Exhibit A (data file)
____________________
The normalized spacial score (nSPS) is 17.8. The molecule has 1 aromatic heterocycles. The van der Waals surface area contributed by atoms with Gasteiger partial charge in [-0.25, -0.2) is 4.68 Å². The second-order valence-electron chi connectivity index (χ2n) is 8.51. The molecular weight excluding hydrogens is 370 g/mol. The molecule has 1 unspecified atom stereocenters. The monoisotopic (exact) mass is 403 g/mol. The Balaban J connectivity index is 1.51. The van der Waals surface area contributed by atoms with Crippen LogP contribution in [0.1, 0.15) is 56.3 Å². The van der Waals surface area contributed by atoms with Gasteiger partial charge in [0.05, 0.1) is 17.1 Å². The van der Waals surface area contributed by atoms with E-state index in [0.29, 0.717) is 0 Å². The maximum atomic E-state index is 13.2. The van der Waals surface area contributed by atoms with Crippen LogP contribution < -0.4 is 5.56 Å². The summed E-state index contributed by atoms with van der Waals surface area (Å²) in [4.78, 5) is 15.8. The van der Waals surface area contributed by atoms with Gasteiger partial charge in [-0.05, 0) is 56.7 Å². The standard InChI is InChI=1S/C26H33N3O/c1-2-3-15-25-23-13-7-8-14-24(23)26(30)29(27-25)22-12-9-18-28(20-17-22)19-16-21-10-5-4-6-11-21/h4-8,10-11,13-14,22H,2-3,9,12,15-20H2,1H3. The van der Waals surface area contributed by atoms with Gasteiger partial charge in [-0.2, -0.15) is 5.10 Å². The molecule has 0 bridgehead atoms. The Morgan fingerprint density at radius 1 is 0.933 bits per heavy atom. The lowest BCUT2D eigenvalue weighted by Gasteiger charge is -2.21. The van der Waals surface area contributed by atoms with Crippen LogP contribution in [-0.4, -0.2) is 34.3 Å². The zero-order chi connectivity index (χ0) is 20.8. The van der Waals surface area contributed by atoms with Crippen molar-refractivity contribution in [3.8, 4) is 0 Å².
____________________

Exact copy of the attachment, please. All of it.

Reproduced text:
The normalized spacial score (nSPS) is 17.8. The molecule has 1 aromatic heterocycles. The van der Waals surface area contributed by atoms with Gasteiger partial charge in [-0.25, -0.2) is 4.68 Å². The second-order valence-electron chi connectivity index (χ2n) is 8.51. The molecular weight excluding hydrogens is 370 g/mol. The molecule has 1 unspecified atom stereocenters. The monoisotopic (exact) mass is 403 g/mol. The Balaban J connectivity index is 1.51. The van der Waals surface area contributed by atoms with Crippen LogP contribution in [0.1, 0.15) is 56.3 Å². The van der Waals surface area contributed by atoms with Gasteiger partial charge in [0.05, 0.1) is 17.1 Å². The van der Waals surface area contributed by atoms with E-state index in [0.29, 0.717) is 0 Å². The maximum atomic E-state index is 13.2. The van der Waals surface area contributed by atoms with Crippen LogP contribution < -0.4 is 5.56 Å². The summed E-state index contributed by atoms with van der Waals surface area (Å²) in [4.78, 5) is 15.8. The van der Waals surface area contributed by atoms with Gasteiger partial charge in [-0.05, 0) is 56.7 Å². The standard InChI is InChI=1S/C26H33N3O/c1-2-3-15-25-23-13-7-8-14-24(23)26(30)29(27-25)22-12-9-18-28(20-17-22)19-16-21-10-5-4-6-11-21/h4-8,10-11,13-14,22H,2-3,9,12,15-20H2,1H3. The van der Waals surface area contributed by atoms with Gasteiger partial charge in [-0.2, -0.15) is 5.10 Å². The molecule has 0 bridgehead atoms. The Morgan fingerprint density at radius 1 is 0.933 bits per heavy atom. The lowest BCUT2D eigenvalue weighted by Gasteiger charge is -2.21. The van der Waals surface area contributed by atoms with Crippen LogP contribution in [-0.4, -0.2) is 34.3 Å². The zero-order chi connectivity index (χ0) is 20.8. The van der Waals surface area contributed by atoms with Crippen molar-refractivity contribution in [3.8, 4) is 0 Å².